When Alexander the Great was coming to India he met one great man, Diogenes. In their dialogue there is one point which is relevant. Diogenes asked him, "What are you going to do after you have conquered the whole world?"
Alexander said, "After I have conquered the whole world, I am going to relax, just like you."
Diogenes was having a sunbath, naked. He lived naked, by the side of a river, and he was lying in the sand enjoying the morning sun and the cool breeze.
Diogenes laughed and he said, "If after conquering the whole world you are just going to relax like me, why not relax right now? Is conquering the whole world a precondition for relaxation? I have not conquered the whole world."
Alexander felt embarrassed because what he was saying was right. Then Diogenes said, "Why are you wasting your life in conquering the world -- only to relax, finally, just like me. This bank of the river is big enough, you can come, your friends can come. It is miles long and the forest is beautiful. And I don t possess anything. If you like the place where I am lying down, I can change!"
Alexander said, "Perhaps you are right, but first I have to conquer the world."
Diogenes said, "It is up to you. But remember one thing: have you ever thought that there is no other world? Once you have conquered this world, you will be in difficulty."
It is said that Alexander became immediately sad. He said, "I have never thought about it. It makes me feel very sad that I am so close to conquering the world ... and I am only thirty-three, and there is no other world to conquer."
Diogenes said, "But you were thinking to relax. If there was another world, I think first you would conquer that and then relax. You will never relax because you don t understand a simple thing about relaxation -- it s either now or never. If you understand it, lie down, throw these clothes in the river.
If you don t understand, forget about relaxation. And what is the point in conquering the world? What are you going to gain by it? Except losing your life, you are not going to gain anything."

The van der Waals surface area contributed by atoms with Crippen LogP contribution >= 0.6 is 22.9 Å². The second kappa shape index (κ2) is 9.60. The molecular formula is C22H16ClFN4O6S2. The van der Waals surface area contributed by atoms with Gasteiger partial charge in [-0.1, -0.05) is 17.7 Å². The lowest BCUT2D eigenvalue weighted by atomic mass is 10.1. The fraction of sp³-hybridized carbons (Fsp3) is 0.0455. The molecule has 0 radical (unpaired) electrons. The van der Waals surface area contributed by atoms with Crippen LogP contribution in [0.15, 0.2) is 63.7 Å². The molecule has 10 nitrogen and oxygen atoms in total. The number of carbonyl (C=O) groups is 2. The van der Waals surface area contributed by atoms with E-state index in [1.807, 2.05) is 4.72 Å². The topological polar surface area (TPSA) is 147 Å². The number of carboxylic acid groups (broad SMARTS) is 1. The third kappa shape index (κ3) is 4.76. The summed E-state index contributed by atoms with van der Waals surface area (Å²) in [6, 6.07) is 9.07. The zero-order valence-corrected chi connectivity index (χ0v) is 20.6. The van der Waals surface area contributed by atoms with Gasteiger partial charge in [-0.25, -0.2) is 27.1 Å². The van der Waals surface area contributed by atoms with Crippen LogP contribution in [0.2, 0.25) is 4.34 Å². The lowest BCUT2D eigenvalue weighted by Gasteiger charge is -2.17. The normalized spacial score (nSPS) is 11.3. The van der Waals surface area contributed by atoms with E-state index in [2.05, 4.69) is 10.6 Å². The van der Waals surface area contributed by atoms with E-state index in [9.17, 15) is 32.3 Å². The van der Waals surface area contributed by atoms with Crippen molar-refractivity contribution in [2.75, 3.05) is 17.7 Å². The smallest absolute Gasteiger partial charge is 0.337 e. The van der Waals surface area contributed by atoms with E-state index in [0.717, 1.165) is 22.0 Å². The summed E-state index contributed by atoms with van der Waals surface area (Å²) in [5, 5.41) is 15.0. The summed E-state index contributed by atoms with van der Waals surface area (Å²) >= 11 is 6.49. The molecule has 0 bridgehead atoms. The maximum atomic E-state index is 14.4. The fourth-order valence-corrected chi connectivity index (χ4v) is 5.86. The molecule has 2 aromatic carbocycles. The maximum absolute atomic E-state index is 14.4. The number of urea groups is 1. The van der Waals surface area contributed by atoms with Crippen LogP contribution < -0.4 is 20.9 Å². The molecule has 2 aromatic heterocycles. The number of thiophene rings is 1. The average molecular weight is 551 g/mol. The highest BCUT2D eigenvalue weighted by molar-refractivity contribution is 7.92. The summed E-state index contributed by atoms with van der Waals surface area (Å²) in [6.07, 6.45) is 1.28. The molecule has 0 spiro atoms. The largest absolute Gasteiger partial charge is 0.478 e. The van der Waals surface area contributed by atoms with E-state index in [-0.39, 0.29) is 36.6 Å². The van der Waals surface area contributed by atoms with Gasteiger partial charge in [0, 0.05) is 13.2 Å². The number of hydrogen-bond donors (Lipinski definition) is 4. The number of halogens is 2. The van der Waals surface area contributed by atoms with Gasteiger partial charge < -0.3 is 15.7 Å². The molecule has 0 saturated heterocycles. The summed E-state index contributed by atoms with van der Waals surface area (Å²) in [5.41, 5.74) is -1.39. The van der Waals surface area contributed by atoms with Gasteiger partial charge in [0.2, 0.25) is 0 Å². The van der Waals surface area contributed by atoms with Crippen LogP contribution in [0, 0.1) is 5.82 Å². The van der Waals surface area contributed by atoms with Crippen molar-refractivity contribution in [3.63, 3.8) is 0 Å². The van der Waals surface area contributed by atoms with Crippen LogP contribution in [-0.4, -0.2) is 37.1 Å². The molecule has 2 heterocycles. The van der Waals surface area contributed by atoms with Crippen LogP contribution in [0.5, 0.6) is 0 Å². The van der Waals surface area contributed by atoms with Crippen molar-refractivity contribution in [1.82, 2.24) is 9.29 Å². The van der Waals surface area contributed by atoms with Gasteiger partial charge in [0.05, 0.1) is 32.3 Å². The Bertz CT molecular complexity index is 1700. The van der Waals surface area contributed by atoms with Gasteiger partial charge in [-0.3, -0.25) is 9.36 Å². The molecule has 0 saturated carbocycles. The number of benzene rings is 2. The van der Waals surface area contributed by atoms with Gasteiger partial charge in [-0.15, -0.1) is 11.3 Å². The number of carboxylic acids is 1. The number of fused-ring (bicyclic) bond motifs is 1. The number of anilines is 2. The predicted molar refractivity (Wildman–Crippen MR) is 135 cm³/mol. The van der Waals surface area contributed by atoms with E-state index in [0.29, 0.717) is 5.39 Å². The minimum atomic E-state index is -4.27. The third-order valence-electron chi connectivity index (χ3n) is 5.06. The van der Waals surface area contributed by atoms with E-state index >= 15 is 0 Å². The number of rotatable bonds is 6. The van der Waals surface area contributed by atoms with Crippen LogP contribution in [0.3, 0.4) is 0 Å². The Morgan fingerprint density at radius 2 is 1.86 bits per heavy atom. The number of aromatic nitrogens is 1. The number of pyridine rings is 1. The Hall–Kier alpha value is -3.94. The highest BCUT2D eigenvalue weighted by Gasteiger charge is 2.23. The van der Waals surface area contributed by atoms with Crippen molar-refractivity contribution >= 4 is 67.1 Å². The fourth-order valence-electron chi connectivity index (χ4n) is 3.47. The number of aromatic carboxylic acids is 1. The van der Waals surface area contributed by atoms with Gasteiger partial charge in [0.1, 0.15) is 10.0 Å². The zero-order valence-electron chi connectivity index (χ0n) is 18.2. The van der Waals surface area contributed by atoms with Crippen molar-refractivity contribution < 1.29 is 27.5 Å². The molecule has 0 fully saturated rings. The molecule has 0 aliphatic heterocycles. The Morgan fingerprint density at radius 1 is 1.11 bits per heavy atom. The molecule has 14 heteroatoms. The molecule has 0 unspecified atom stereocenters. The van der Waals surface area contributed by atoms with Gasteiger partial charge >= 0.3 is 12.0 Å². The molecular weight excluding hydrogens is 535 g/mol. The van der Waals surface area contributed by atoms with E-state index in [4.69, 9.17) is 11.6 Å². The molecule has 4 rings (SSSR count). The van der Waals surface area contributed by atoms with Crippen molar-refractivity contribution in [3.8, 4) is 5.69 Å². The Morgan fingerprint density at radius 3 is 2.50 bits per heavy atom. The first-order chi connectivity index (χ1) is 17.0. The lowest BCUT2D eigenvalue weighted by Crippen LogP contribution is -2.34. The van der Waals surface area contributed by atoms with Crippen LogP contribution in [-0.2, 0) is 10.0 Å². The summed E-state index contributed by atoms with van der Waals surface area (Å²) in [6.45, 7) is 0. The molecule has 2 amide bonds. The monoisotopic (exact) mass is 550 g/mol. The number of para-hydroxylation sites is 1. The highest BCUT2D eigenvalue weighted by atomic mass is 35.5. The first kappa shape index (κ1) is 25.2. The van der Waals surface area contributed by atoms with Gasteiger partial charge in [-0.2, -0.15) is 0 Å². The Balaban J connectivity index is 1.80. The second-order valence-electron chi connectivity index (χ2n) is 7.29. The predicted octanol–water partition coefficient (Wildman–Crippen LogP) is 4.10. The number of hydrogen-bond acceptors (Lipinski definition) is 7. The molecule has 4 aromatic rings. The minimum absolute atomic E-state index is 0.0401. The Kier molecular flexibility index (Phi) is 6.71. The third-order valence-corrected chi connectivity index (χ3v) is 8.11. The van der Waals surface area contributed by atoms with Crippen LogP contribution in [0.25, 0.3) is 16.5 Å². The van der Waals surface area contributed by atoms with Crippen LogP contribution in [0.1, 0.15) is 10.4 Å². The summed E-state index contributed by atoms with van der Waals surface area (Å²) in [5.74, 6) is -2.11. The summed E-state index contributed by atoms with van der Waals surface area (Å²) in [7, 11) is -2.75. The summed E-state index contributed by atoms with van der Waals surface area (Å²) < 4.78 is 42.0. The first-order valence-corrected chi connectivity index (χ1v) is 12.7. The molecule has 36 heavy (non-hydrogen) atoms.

Alexander said, "I would like to see you again when I come back. Right now I have to go, but I would have loved to sit and listen to you. I have always thought of meeting you -- I have heard so many stories about you. But I have never met such a beautiful and impressive man as you. Can I do anything for you? Just a word, a hint from you, and it will be done."
Diogenes said, "If you can just stand a little to the side, because you are preventing the sun. That will be enough gratitude -- and I will remain thankful for my whole life."
When Alexander was leaving him, Diogenes told him, "Remember one thing: you will never be able to come back home because your ambition is too great and life is too short. You will never be able to fulfill your ambitions, and you will never be able to come back home."
And actually it happened that Alexander never could reach back home. He died when he was returning from India, just on the way.
A fictitious story has been prevalent for these two thousand years. The story has some significance, and some historicity also about it, because on the same day Diogenes also died.
Both died on the same day, Alexander a few minutes before, and Diogenes a few minutes after him; hence the story has come into being ... When they were crossing the river that is the boundary of this world and the kingdom of God, Alexander was ahead of Diogenes, just a few feet ahead, and he heard a laughter from behind.
It seemed familiar and he could not believe it -- it was Diogenes. He was very much ashamed, because this time he was also naked. Just to hide his embarrassment, he told Diogenes, "It must be an unprecedented event that on this river a world conqueror, an emperor, is meeting a beggar" -- because Diogenes used to beg.
Diogenes again laughed and said, "You are perfectly right, but on just one point you are wrong." And Alexander asked, "What is the point?"
Diogenes said, "The emperor is not where you think he is, nor is the beggar where you think. The beggar is ahead of me. You have come losing everything; you are the beggar. I have come living each single moment with such totality and intensity, so rich, so fulfilled, that I can only be called an emperor, not a beggar."
This story seems to be fictitious, because how can one know what happened? But it seems to be significant. The moment you know that life and existence are fleeting phenomena ... it does not mean you have to renounce them; it simply means: before they fly away, squeeze the juice of every moment.
That s where I differ from all the enlightened people of the world. They will say, "Renounce them, because they are changing." And I will say, "Because they are changing, squeeze the juice quickly. Before they escape, taste them, drink them, rejoice in them. Before the moments go away, make them a celebration, a dance, a song."
Because they are fleeting, that does not mean you have to renounce them. It simply means that you should be very alert, so nothing can escape without being squeezed completely.
This world has to be lived as intensely and totally as possible, and it is not against your awareness. In fact, you will have to be very aware not to miss a single moment. So awareness and enjoying this life can grow together simultaneously. And this is my vision of the whole man.